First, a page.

Album: Big Inhale
Release Date: February 7, 2020
Genre: Dream Pop
Big Inhale is the debut album from Montreal based band, Penny Diving.
Big Inhale starts with the low gritty rumble guitars that sound like cars starting up. Then, just as the drums begin to rev the guitars’ pace to a full crescendo, the guitars swing down low to pick up the delicate sound of the band’s female vocalists and pop synths before speeding away again. Overall, this is Big Inhale’s sound: loud guitars and drums to build a solid chassis, while the synths and vocals join the listeners in the passenger seat for a wild, energetic ride. You can almost picture this album being the soundtrack of a teenage road trip into an endless summer. This fits well with the lyrical themes of the album which Penny Diving’s press notes are explicitly about “themes from childhood aspirations to an urgency to feel life more fully, and is ultimately a call to empower one’s self.”
Standout tracks to me were “Nineteen” and “Undertow.” “Nineteen” has a great feeling of optimism to it, but is also distinctly tinged with feelings of equally great sadness. This mood fits well with the lyrics as they list the confusing and conflicting platitudes one is given at this particular age but optimistically conclude “I’ll figure it out” — even if the song implies this is highly nieve and unlikely. “Undertow” captures the chaos of the sea as the accompaniment seems to be pulling itself apart while still trying to push itself together. This fits well with the lyrics which describe an intense and chaotic love that “knocked me off my feet” but is more than worth enduring.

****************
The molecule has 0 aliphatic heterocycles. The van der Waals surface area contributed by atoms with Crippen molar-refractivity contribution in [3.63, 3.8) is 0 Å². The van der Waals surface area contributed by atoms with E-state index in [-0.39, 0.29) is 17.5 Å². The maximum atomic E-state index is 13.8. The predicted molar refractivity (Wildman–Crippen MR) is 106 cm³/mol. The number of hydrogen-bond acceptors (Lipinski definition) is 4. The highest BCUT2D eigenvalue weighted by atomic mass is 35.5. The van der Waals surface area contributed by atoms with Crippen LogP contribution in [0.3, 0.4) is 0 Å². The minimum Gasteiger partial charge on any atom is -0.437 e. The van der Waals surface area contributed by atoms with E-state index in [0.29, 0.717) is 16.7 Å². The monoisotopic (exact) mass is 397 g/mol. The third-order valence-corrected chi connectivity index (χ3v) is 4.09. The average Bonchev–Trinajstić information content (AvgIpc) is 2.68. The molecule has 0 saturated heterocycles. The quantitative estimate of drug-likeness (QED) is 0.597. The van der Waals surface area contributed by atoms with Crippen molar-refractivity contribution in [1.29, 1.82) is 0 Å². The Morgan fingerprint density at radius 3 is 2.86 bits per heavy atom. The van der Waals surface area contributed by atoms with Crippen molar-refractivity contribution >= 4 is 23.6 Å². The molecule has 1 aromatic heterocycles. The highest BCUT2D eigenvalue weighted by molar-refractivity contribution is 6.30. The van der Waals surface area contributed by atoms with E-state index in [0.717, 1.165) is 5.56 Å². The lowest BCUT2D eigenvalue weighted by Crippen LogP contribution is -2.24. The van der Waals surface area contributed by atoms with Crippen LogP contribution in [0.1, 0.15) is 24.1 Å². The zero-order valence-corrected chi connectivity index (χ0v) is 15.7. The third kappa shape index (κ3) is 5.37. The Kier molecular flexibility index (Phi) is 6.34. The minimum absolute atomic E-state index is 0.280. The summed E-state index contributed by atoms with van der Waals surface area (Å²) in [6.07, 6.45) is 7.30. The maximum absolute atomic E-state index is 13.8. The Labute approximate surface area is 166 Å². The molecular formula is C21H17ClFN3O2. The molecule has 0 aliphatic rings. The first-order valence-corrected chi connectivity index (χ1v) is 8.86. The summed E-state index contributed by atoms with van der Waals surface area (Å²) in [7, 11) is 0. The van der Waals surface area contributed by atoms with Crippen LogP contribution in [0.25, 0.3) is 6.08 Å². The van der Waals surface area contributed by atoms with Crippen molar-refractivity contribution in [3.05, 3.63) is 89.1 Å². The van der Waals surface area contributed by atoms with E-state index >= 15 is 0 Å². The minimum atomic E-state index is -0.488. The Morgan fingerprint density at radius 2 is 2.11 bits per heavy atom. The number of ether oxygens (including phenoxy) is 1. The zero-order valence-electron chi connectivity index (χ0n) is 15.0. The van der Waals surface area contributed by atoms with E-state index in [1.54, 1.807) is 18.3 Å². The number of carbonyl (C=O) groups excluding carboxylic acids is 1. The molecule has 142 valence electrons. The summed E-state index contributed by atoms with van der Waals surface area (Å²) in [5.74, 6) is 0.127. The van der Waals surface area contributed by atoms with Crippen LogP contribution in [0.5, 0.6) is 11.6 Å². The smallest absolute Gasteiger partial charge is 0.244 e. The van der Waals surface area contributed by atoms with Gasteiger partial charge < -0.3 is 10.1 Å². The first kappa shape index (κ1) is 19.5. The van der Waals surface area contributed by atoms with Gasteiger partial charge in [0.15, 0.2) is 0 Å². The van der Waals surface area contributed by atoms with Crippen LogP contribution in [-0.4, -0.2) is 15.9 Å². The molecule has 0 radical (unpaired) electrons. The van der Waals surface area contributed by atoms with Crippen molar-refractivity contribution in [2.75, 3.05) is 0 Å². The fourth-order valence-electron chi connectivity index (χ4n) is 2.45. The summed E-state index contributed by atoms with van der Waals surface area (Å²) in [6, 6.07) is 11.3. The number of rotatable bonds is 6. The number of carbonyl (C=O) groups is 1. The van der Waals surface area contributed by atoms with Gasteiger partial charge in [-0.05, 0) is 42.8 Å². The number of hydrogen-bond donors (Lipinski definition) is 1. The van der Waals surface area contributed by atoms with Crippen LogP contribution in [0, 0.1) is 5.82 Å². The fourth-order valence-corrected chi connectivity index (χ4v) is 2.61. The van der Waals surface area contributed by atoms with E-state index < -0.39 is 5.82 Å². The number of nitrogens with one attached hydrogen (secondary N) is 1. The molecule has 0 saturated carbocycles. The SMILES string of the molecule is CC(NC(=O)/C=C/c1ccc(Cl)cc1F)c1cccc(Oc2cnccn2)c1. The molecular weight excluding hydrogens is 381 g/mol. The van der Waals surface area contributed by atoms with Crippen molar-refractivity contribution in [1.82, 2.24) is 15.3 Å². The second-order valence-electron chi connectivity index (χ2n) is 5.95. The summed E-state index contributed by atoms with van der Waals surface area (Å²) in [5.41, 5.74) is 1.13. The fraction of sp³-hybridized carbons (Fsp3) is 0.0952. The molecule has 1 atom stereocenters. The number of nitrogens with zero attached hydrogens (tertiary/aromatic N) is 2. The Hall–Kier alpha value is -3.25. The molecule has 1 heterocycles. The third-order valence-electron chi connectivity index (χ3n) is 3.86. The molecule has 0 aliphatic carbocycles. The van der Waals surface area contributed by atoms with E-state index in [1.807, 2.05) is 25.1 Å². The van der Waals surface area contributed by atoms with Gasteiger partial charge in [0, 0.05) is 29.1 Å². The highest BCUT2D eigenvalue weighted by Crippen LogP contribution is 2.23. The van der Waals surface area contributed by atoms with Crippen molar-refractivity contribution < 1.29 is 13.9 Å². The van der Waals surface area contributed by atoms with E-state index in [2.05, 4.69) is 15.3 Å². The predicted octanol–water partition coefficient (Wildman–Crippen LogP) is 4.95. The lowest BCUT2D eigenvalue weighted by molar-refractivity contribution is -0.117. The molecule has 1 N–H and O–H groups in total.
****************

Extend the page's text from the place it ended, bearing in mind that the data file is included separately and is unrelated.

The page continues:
I grew up in Alberta, but spent most of my life in British Columbia – I also spent a lot of my summers in Britain as I was lucky enough to have immigrant parents with the capital to go visit our relatives. The amount of time I spent overseas makes it hard for me to say I feel fully Canadian, but it does make me feel typically Canadian as so many of us have mixed parentage. My parents defined another divide in me as I feel inexorably pulled to both science and the art; my father being a doctor and my mother being a school teacher. I studied both in university and now work on making healthcare software during the day, then write/read/draw/paint/dance in my evenings. My global wanderings, my education, and the fact that my appetite for media could be described as ‘voracious’ means my frame of reference is pretty varied. It’s hard to say that I have a favourite music genre, rather I am always seeking sounds that convey a sense earnestness an honesty.